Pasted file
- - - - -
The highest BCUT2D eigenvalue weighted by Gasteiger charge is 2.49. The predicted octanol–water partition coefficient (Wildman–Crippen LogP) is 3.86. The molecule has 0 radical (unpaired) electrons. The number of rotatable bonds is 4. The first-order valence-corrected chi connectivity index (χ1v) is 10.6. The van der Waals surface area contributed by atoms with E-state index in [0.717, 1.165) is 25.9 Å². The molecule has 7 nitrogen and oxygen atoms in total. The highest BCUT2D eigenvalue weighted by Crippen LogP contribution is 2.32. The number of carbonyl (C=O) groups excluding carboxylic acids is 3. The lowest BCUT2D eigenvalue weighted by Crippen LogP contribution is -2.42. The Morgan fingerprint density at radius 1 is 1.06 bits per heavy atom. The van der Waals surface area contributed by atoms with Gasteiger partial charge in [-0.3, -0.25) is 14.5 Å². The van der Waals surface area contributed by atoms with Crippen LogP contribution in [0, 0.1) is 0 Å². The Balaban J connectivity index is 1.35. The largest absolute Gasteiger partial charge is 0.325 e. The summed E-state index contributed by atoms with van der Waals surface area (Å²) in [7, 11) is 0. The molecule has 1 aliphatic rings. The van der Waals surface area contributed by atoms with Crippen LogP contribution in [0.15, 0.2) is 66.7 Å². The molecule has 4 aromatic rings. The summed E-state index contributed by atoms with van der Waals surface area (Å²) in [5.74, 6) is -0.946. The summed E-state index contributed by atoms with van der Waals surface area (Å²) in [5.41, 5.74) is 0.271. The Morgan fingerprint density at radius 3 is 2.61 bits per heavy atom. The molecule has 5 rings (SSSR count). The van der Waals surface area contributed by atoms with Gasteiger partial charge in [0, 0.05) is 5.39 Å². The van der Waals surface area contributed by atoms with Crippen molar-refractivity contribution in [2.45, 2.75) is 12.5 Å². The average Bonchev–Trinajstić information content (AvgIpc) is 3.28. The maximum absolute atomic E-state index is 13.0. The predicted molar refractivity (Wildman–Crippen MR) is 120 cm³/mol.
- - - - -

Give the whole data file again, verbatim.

The highest BCUT2D eigenvalue weighted by Gasteiger charge is 2.49. The predicted octanol–water partition coefficient (Wildman–Crippen LogP) is 3.86. The molecule has 0 radical (unpaired) electrons. The number of rotatable bonds is 4. The first-order valence-corrected chi connectivity index (χ1v) is 10.6. The van der Waals surface area contributed by atoms with E-state index in [0.717, 1.165) is 25.9 Å². The molecule has 7 nitrogen and oxygen atoms in total. The highest BCUT2D eigenvalue weighted by Crippen LogP contribution is 2.32. The number of carbonyl (C=O) groups excluding carboxylic acids is 3. The lowest BCUT2D eigenvalue weighted by Crippen LogP contribution is -2.42. The Morgan fingerprint density at radius 1 is 1.06 bits per heavy atom. The van der Waals surface area contributed by atoms with Gasteiger partial charge in [-0.3, -0.25) is 14.5 Å². The van der Waals surface area contributed by atoms with Crippen LogP contribution in [0, 0.1) is 0 Å². The Balaban J connectivity index is 1.35. The largest absolute Gasteiger partial charge is 0.325 e. The summed E-state index contributed by atoms with van der Waals surface area (Å²) in [7, 11) is 0. The molecule has 1 aliphatic rings. The van der Waals surface area contributed by atoms with Crippen LogP contribution in [0.15, 0.2) is 66.7 Å². The molecule has 4 aromatic rings. The summed E-state index contributed by atoms with van der Waals surface area (Å²) in [5.74, 6) is -0.946. The summed E-state index contributed by atoms with van der Waals surface area (Å²) in [5.41, 5.74) is 0.271. The Morgan fingerprint density at radius 3 is 2.61 bits per heavy atom. The molecule has 5 rings (SSSR count). The van der Waals surface area contributed by atoms with Gasteiger partial charge in [0, 0.05) is 5.39 Å². The van der Waals surface area contributed by atoms with Crippen molar-refractivity contribution in [2.45, 2.75) is 12.5 Å². The average Bonchev–Trinajstić information content (AvgIpc) is 3.28. The maximum absolute atomic E-state index is 13.0. The predicted molar refractivity (Wildman–Crippen MR) is 120 cm³/mol.